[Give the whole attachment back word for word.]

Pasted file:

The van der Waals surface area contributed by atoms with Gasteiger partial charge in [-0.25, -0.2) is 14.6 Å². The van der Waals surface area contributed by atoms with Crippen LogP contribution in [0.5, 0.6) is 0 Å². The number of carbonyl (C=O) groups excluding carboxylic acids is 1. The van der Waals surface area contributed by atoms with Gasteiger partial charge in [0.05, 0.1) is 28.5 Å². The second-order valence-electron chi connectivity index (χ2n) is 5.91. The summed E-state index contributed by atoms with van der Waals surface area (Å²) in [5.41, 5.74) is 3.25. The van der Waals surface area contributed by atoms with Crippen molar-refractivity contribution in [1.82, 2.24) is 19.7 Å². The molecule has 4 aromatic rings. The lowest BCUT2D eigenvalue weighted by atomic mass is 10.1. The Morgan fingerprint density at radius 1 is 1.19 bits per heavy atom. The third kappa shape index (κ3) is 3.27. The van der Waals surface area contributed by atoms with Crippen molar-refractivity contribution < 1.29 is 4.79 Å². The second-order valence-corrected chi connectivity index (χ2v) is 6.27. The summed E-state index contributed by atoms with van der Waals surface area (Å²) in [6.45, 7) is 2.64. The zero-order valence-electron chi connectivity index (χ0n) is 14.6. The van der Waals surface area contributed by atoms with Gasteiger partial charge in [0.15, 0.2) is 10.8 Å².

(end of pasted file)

The van der Waals surface area contributed by atoms with Gasteiger partial charge in [-0.25, -0.2) is 14.6 Å². The van der Waals surface area contributed by atoms with Crippen LogP contribution in [0.5, 0.6) is 0 Å². The number of carbonyl (C=O) groups excluding carboxylic acids is 1. The van der Waals surface area contributed by atoms with Gasteiger partial charge in [0.05, 0.1) is 28.5 Å². The second-order valence-electron chi connectivity index (χ2n) is 5.91. The summed E-state index contributed by atoms with van der Waals surface area (Å²) in [5.41, 5.74) is 3.25. The van der Waals surface area contributed by atoms with Crippen molar-refractivity contribution in [1.82, 2.24) is 19.7 Å². The molecule has 4 aromatic rings. The lowest BCUT2D eigenvalue weighted by atomic mass is 10.1. The Morgan fingerprint density at radius 1 is 1.19 bits per heavy atom. The third kappa shape index (κ3) is 3.27. The van der Waals surface area contributed by atoms with Crippen molar-refractivity contribution < 1.29 is 4.79 Å². The second-order valence-corrected chi connectivity index (χ2v) is 6.27. The summed E-state index contributed by atoms with van der Waals surface area (Å²) in [6.45, 7) is 2.64. The zero-order valence-electron chi connectivity index (χ0n) is 14.6. The van der Waals surface area contributed by atoms with Gasteiger partial charge in [0.15, 0.2) is 10.8 Å².